Dragon Nest has some good things going for it. The price is right, for starters. It downloaded and patched faster than any MMO I’ve ever played; I was playing less than 30 minutes after I started the client download. There’s a strong player base, with every hub world bustling with activity at almost any time of day. There are multiple fast-travel methods available to you without having to unlock them. Dungeons are designed so that you can’t fall off of cliffs or other dangerous areas during battle. Inventory management is simple; it’s easy to identify items that aren’t usable by your character’s class, so you can avoid picking them up after combat is over and clogging up your limited inventory space. The death penalty is less severe than in other MMOs: you get five respawns to use during combat, after which you’re sent back to the hub area with no loss of XP or currency, and the respawns are reset every 24 hours or so. And you don’t have to fight your way back to the beginning of the dungeon when you defeat the boss; one touch of a button transports you back to the hub. But there are also significant annoyances. Avoidance controls have a cool-down period, so you can’t roll out of the way of an enemy more than once every 10 seconds or so. The penalty involved with exiting a dungeon before defeating the boss is disturbing, especially if you complete the quest conditions early in the dungeon. Items can be obtained before you know what to do with them, making it possible for you to trade or discard things that you might need later (this wouldn’t be such an issue if more free storage was available). You can learn a skill before you’re allowed to use it; I unlocked a Level 16 attack skill when I was only Level 12. Inventory items can be enhanced by the local blacksmith, but you have to unequip them before you can have them enhanced. Quests are available from Commission Boards throughout the hub areas, but some of the quests have you completing tasks that you’ve already done. But the worst part of Dragon Nest is the constant repetition in the questing and the lack of variety in the dungeons. You can skip the side missions and concentrate on the story quests, but in doing so you limit the amount of XP you can earn and slow down your level progression. If you choose to do the side quests, you keep being sent back to the same dungeons over and over again, as many as five or six times each, making gameplay boring and unsatisfying.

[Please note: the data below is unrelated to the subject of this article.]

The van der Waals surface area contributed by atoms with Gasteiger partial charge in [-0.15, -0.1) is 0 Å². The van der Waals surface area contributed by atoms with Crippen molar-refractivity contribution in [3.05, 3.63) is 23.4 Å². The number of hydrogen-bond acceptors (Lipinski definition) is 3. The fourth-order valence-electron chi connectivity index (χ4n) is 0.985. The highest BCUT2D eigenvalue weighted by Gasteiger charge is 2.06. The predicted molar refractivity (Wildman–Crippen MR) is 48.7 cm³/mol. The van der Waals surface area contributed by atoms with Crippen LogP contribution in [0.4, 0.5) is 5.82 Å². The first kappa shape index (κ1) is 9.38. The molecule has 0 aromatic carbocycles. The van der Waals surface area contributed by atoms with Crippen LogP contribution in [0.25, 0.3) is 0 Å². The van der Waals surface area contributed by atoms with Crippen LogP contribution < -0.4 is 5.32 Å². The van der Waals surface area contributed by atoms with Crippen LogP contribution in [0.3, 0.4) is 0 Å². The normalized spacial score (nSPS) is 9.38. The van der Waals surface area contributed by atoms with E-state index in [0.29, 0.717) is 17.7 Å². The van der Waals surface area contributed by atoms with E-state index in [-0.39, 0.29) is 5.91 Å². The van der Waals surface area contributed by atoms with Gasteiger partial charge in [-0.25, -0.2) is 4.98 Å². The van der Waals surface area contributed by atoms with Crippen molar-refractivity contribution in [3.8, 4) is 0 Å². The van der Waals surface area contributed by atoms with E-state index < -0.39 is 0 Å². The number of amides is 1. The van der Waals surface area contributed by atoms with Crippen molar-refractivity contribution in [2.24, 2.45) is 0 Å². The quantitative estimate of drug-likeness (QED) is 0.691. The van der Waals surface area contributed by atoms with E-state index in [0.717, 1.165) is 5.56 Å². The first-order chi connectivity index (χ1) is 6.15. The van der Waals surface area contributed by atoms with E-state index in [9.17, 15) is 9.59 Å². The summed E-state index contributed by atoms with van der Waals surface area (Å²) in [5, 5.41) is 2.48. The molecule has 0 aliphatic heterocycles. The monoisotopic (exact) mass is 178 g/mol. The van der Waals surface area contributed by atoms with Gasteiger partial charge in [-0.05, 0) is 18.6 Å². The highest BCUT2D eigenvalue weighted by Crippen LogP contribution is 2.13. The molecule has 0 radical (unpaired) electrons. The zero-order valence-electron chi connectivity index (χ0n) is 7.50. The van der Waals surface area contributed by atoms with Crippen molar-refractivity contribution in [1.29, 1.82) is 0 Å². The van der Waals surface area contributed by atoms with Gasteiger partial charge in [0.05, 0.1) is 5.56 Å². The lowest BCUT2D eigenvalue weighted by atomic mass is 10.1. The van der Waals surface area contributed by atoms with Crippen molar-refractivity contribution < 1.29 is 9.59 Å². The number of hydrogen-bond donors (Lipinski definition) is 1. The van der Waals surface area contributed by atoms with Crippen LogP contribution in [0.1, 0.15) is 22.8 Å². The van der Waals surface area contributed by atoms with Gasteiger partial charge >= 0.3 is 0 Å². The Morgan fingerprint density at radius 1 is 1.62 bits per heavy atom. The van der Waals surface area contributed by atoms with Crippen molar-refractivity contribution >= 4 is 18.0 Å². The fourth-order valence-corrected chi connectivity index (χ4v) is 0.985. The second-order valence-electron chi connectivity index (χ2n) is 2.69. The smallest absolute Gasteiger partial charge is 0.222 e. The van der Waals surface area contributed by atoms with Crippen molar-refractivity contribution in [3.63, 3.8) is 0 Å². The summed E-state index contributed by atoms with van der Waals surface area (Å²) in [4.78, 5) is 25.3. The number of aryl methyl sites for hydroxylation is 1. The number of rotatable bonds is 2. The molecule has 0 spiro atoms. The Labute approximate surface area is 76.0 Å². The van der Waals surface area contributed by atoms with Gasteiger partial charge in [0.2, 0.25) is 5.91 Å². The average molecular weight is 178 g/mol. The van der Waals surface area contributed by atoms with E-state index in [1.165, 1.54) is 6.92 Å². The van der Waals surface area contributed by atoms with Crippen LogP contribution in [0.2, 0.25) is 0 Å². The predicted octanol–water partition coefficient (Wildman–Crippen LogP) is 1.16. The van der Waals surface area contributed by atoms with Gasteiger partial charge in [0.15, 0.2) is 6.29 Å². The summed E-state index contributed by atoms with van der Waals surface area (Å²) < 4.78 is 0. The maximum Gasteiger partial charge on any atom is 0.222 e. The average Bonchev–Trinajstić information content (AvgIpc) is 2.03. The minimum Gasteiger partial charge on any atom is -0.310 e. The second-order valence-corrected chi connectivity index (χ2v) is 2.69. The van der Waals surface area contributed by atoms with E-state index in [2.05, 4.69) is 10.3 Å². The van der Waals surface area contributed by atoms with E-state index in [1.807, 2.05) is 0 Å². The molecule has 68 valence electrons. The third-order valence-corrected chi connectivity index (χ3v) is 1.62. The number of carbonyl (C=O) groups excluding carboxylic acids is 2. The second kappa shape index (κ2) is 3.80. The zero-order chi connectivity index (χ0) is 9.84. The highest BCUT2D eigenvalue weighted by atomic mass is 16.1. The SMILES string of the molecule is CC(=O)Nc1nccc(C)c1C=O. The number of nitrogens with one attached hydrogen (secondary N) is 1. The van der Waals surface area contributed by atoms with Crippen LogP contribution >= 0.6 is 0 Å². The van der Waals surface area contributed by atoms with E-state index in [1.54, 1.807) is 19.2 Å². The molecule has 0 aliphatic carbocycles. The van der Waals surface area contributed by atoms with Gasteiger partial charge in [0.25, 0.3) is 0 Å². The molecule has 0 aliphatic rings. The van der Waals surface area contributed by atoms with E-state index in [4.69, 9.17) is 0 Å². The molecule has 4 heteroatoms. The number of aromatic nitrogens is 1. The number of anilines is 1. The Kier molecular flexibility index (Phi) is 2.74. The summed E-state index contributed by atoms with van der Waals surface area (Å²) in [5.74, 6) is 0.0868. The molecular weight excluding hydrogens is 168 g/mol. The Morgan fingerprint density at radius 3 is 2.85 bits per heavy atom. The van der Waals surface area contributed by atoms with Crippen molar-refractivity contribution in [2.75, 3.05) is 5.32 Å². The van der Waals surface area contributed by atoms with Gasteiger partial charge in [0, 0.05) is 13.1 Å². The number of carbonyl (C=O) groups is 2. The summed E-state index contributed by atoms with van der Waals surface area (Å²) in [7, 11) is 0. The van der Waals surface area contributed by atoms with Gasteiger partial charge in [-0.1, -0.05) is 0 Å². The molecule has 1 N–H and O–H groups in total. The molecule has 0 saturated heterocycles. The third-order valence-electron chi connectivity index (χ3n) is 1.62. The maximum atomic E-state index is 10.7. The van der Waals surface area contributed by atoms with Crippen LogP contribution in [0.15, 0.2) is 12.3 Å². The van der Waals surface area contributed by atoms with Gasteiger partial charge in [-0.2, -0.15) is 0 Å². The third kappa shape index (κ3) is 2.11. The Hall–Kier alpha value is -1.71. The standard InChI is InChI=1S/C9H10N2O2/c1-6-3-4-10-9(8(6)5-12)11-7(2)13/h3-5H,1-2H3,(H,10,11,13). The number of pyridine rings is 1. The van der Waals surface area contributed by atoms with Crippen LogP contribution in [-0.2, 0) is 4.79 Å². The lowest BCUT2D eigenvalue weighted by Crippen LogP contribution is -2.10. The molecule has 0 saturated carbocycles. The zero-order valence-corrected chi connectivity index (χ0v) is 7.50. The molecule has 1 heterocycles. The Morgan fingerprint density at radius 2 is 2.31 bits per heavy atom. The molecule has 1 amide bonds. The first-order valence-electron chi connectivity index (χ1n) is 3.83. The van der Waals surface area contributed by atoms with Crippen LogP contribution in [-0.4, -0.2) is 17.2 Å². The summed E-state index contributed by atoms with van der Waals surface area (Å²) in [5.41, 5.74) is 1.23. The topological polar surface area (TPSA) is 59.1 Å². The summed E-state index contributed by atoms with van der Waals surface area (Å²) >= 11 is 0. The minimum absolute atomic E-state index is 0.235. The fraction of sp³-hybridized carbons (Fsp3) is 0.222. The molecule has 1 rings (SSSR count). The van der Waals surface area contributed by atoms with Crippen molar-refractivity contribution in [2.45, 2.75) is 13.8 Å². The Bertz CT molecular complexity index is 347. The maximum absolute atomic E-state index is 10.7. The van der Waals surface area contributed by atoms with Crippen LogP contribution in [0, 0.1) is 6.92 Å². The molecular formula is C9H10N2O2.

I applaud Nexon for making the MMO genre more accessible for players of all ages. The graphics are bright and colorful, the characters are engaging and pleasant, the NPC dialogue is cleverly written and humorously voiced, and the combat mechanic is simple and easy to use. But there is a crushing lack of variety in the environments and the gameplay that threatens to make Dragon Nest tedious and uninteresting long before you reach the Level 32 cap. Hopefully there will be more material available during the life of the game, but as it is now, Dragon Nest might not hold a serious player’s interest for very long, especially considering how many options are available in the MMO space these days.